In FIGS. 5 and 6, the fixed server 30, upon receiving the HTTP request at step 114, expands the tokenized and compressed HTTP request at step 116. After expansion of the HTTP request, the fixed proxy software 32 inspects its local cache 44 at step 118 to determine whether it may have any version of the requested primary resource stored locally. Again, the manner in which the fixed proxy software 32 inspects its local cache 44 is described below in conjunction with FIG. 7. If the fixed server 30 determines at step 120 that the primary resource is not cached locally or if there is a version of the primary resource cached but that version of the primary resource has expired, the fixed proxy software 32 connects to the origin host 50 (e.g., Web site) identified in the primary URL (e.g., Web, Gopher, File Transfer Protocol, etc.) or to another proxy, to retrieve the primary resource requested by the mobile client 10 at step 122. After the fixed proxy software 32 receives a valid version of the primary resource either from step 118 or from step 125, the fixed proxy software 32 determines whether the HTTP response having the primary resource is in the form of a HyperText Markup Language (HTML) at step 126.
If the HTTP response is not in a HTML form, the fixed proxy software 32 immediately sends the HTTP response to the mobile client 10 at step 128 in a tokenized and compressed form. The manner in which the HTTP response is tokenized is also described below. However, if the HTTP response is in a HTML form, the fixed proxy software 32 examines the resource identified by the primary URL to determine whether the mobile client 10 may need any other resources (“dependent resources”, identified by absolute or relative URLs in tags in the HTML page) in order for the browser 12 to completely display the primary resource to the mobile user at step 130 (refer to FIG. 5). For example, an HTML page may contain images, Java applets, sounds, or other dependent resources which must be available for the browser 12 to properly display the page. If there are dependent resources identified, the fixed proxy software 32 examines its local cache 44, and if necessary, reconnects to the origin host 50 identified in the primary URL (e.g., for resources identified by relative URLs) or to other hosts (e.g., for resources identified by absolute URLs) and issues requests for those dependent resources (i.e., the fixed proxy software pre-fetches the dependent resources identified from the primary resource) and receives an updated resource from the origin host 50 or from whichever host the fixed proxy software 32 requested the resource. If the cached version of the primary resource of the mobile client 10 is up-to-date, the fixed proxy software 32 returns an indication that the mobile client 10 has the current version of the resource. Otherwise, the fixed proxy software 32 transmits the primary resource (in the form of a compressed HTTP response), along with information identifying the dependent resources upon which the primary resource depends, to the mobile client 10 at step 134.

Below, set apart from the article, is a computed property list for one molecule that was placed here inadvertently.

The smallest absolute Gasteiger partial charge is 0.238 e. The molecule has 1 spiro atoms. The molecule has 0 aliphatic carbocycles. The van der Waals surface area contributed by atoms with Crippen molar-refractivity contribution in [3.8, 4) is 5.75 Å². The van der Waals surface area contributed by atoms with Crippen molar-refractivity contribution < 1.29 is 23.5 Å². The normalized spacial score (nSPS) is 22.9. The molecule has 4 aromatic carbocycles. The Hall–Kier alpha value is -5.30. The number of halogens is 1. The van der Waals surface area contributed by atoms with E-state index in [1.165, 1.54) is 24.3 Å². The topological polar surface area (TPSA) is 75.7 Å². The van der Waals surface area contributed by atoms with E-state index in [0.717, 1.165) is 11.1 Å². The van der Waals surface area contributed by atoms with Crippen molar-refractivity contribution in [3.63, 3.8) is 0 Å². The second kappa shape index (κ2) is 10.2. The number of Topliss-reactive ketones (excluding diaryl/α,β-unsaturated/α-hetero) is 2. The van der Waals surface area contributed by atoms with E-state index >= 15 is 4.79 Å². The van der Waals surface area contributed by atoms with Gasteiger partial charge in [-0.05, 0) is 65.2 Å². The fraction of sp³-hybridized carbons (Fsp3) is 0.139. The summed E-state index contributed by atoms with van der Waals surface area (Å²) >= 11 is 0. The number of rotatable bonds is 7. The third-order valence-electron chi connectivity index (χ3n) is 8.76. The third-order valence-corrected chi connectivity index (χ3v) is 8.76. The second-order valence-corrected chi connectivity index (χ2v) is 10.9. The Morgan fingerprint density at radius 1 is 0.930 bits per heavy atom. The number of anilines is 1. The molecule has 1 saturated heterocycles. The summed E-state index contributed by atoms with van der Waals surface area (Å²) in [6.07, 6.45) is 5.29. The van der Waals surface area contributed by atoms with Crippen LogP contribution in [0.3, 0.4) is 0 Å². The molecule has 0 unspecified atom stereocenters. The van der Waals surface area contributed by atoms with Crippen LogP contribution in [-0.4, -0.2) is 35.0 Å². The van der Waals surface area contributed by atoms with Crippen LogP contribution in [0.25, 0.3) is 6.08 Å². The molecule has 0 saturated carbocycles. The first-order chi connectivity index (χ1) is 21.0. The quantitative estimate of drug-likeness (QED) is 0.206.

When the mobile client 10 receives the HTTP response at step 136 of FIG. 3, the mobile proxy software 14 expands the HTTP response and updates its local cache 26 with the primary resource at step 138. If the mobile proxy software 14 determines at step 140 that the HTTP response the mobile proxy software 14 received at step 136 is not in a HTML form, the mobile proxy software 14 immediately sends the HTTP response to the browser 12 at step 108. However, if the mobile proxy software 14 determines at step 140 that the HTTP response it received at step 136 is in a HTML form, the mobile proxy software 14 identifies the dependent resources at step 142. Using the information received from the fixed proxy software 32 regarding the dependent resources, the mobile proxy software 14 examines its local cache 26 to determine whether it has any or all of them. Based upon this cache check (as described below in conjunction with the discussion of FIG. 7), the mobile proxy software 14 constructs a short acknowledgment list at step 144 which identifies at least the dependent resources that are not cached locally at the mobile client 10 and the dependent resources that are cached locally at the mobile client 10 but have expired. The mobile proxy software 14 sends the HTTP response having the primary resource to the browser 12 at step 146 and transmits the acknowledgment list over the narrow-band connection to the fixed server 30 at step 148. Following step 148, the operation of the mobile client 10 again pauses while further steps are performed at the fixed server 30 as shown in FIG. 6.